National Poetry Month 2021: the Golden Shovel

As I’ve done for the last forever, I’ve chosen a poetic form, and I’m going to try to write a poem in that form every day for the month of April. I don’t always succeed, but I always give it my best shot. The “Golden Shovel” was created by Terrance Hayes in tribute to Gwendolyn Brooks. I learned about it from my friend Sonia (aka Red Emma). I’ll be using Lucille Clifton’s poems as my starting point this month. Here are the rules:

  • Take a line (or lines) from a poem you admire.
  • Use each word in the line (or lines) as the end word for each line in your poem.
  • Keep the end words in order.
  • Give credit to the poet who originally wrote the line (or lines).
  • The new poem does not have to be about the same subject as the poem that offers the end words.

If you pull a line with six words, your poem would be six lines long. If you pull a stanza with 24 words, your poem would be 24 lines long. And so on.

Should be interesting!

Two Left Feet

Slightly better life choices today, which is encouraging. And one excellent surprise gift that fell into the lap of one of the programs I oversee. It will require a crazy amount of work on the part of the tiniest part of our team, but it will definitely be worth it in the end. A nice way to close the work week.

The source text tonight is, once again, “further note to clark” by Lucille Clifton. I wouldn’t have guessed how fertile that poem would be for me. This is the third — or fourth? — Golden Shovel using that poem as the jump-off point.

Change Partners

I am a painful dancer ... what
to do with my awkwardness? I
move forward, left, right, back ... moves that can
never quite meet yours. We smile, silently promise
to forgive, to keep trying, to indulge, to
do better. But perhaps what I need you to be,
what I need you to do is --
at last -- release me. Let me slip through your hands like water.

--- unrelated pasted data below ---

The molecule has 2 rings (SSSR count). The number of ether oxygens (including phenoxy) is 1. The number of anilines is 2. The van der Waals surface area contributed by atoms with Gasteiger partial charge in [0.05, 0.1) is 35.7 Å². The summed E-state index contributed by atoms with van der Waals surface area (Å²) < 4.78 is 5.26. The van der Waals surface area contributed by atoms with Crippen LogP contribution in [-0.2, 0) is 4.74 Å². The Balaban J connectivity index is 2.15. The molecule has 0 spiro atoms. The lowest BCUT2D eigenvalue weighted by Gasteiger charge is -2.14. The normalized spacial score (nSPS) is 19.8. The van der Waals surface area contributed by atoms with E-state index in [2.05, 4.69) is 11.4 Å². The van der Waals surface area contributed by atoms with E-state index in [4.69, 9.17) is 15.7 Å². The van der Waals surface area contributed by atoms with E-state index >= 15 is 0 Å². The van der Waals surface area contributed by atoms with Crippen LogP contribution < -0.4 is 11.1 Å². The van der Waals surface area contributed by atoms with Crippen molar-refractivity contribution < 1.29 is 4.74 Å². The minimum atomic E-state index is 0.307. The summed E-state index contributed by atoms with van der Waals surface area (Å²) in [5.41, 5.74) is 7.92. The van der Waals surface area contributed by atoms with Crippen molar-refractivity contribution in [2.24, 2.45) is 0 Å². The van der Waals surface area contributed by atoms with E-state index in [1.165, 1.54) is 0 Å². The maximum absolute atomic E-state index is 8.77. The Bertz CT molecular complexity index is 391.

National Poetry Month 2021: the Golden Shovel

As I’ve done for the last forever, I’ve chosen a poetic form, and I’m going to try to write a poem in that form every day for the month of April. I don’t always succeed, but I always give it my best shot. The “Golden Shovel” was created by Terrance Hayes in tribute to Gwendolyn Brooks. I learned about it from my friend Sonia (aka Red Emma). I’ll be using Lucille Clifton’s poems as my starting point this month. Here are the rules:

  • Take a line (or lines) from a poem you admire.
  • Use each word in the line (or lines) as the end word for each line in your poem.
  • Keep the end words in order.
  • Give credit to the poet who originally wrote the line (or lines).
  • The new poem does not have to be about the same subject as the poem that offers the end words.

If you pull a line with six words, your poem would be six lines long. If you pull a stanza with 24 words, your poem would be 24 lines long. And so on.

Should be interesting!

Keep Moving Forward …

Whew. A long day full of bad choices. Best to post quickly and move on. Here’s hoping tomorrow is better. No … more necessary: here’s promising myself that tomorrow will be better. Sigh.

The source text for tonight’s poem is Lucille Clifton’s “wild blessings,” which is such an excellent title, and such an excellent piece.

Anniversary

We stand together, you and I.
Who you are, who I am
for all of it, I'm grateful.